- Galileo's lunar sketches. Recent important work on Galileo as artist can be found in Horst Bredekamp, Galileo der Künstler: die Mond-die Sonne-die Hand (Berlin: Akademie Verlag, 2007), and the collective volumes under Bredekamp's editorship: Galileo's O: Galileo's Sidereus Nuncius, ed. I. Brückle & O. Hahn, vol 1 (Berlin: Akademie Verlag, 2011), and Paul Needham, Galileo's O: Galileo Makes a Book, vol. 2 (Berlin: Akademie Verlag, 2011). Doubt has recently been expressed (late June 2012) that the "New York" Sidereus Nuncius at the heart of these studies and associated books may be the work of a highly sophisticated forgery operation associated with the Girolamini book-theft ring associated with the notorious Marino Massimo de Caro . The New York Sidereus Nuncius is scheduled for fresh forensic examination at in labs in Berlin in the near future
- W.C. Bond, G.P.Bond, and J. Winlock, Annals of the Astronomical Observatory of Harvard College, vol. 8, vols. 1-2 (Cambridge, MA: Wilson & Son, 1876)
- É.Trouvelot, The Trouvelot Astronomical Drawings (New York: Scribner's Sons, 1881-1882). Also see Rosenfeld, R.A. & Sheehan, W. 2011, How an Artist Brought the Heavens to Earth, Astronomy, 39/1, 52-57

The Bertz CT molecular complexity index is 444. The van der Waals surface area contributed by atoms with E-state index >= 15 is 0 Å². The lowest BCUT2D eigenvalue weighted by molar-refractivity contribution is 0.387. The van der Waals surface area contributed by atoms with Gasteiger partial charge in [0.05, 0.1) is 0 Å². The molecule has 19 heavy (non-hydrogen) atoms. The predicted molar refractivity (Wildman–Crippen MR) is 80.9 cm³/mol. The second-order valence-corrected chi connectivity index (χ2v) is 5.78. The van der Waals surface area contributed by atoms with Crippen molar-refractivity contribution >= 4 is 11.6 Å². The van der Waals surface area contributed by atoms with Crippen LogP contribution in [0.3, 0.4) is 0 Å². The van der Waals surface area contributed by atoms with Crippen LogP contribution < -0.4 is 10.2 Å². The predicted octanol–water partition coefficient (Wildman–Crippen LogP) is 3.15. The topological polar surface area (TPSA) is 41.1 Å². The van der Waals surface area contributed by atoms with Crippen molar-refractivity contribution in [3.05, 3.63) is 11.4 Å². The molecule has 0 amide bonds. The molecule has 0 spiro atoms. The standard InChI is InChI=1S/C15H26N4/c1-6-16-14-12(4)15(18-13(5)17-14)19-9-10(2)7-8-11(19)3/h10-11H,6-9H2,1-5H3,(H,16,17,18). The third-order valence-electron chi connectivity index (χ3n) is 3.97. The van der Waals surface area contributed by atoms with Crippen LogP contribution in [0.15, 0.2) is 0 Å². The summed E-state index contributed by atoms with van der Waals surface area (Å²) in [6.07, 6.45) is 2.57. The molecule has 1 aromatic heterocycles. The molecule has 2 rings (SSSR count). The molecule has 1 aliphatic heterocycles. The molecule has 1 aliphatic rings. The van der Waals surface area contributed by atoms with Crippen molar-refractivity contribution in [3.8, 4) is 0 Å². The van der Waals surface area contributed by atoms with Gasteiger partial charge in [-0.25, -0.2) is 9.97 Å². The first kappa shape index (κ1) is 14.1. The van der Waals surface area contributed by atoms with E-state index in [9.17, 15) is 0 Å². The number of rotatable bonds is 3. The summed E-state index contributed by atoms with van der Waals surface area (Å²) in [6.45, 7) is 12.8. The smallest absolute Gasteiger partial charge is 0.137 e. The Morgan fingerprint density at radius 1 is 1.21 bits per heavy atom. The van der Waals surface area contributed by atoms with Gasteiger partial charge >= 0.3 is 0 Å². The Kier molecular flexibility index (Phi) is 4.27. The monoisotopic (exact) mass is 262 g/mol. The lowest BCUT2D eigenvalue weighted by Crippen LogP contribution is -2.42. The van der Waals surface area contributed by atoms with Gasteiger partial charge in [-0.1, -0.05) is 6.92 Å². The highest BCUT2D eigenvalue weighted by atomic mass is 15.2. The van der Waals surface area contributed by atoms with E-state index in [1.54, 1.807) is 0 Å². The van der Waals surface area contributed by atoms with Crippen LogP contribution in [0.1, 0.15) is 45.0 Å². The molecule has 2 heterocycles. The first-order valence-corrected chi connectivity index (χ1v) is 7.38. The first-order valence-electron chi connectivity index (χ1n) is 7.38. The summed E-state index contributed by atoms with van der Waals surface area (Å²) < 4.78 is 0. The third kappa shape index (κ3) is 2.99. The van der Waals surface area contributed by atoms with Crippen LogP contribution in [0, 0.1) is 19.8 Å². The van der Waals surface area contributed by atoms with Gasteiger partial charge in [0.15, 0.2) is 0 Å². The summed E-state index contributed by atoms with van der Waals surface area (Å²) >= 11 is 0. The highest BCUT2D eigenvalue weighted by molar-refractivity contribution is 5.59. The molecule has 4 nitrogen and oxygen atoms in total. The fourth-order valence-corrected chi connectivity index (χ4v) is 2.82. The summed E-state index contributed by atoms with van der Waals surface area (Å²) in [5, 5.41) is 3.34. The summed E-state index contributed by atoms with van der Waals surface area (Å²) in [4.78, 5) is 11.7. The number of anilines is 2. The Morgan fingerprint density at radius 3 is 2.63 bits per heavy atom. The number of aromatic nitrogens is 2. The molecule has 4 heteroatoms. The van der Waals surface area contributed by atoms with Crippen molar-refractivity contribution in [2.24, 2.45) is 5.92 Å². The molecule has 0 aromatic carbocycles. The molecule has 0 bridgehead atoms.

- E.-M. Antoniadi, La planète mars (Paris: Libraire scientifique Hermann et Cie, 1930)
For an intriguing project in the experimental archaeology of astronomical sketching, namely the use of techniques and instruments similar to those employed by E.E. Barnard for the 1894 opposition of Mars, see: http://mthamilton.ucolick.org/public/TwoWeeksOnMars/
For a good collection of digitalized versions of astronomical drawings published during the golden age of the practice, see: http://adswww.harvard.edu/ (n.b: the scans do not do justice to the originals)
- Les Cowley's excellent programme for determining the Sun's orientation, poles, equator, rotation direction, drift direction, and prominence position angles for any date, time and location
- Peter Meadow's Stonyhurst disks for various heliographic latitudes of the centre of the solardisk and projected image diameters
He has also written some very useful programmes for determining the solar coordinates of features on sketches.
Most moderate seized towns in Canada have at least several art-supply stores, or office goods suppliers. The best place to buy supplies for astronomical sketching is at the art stores attached to colleges (or universities) of art and design. They usually have the largest selection, best prices, and most knowledgeable staff. If there are no art-supply retail outlets near where you live, you could try internet suppliers. The RASC cannot endorse any commercial supplier above another, put please try to buy Canadian.
We wish to thank Peter Abrahams, Jim Mosher, and Prof. Omar W. Nasim for advice and corrections.
If you have suggestions for sources on sketching at the telescope (modern or historical) which you think should be considered for inclusion here please forward them to rosenfel (at) chass (dot) utoronto (dot) ca, or cdnspooky (at) gmail (dot) com.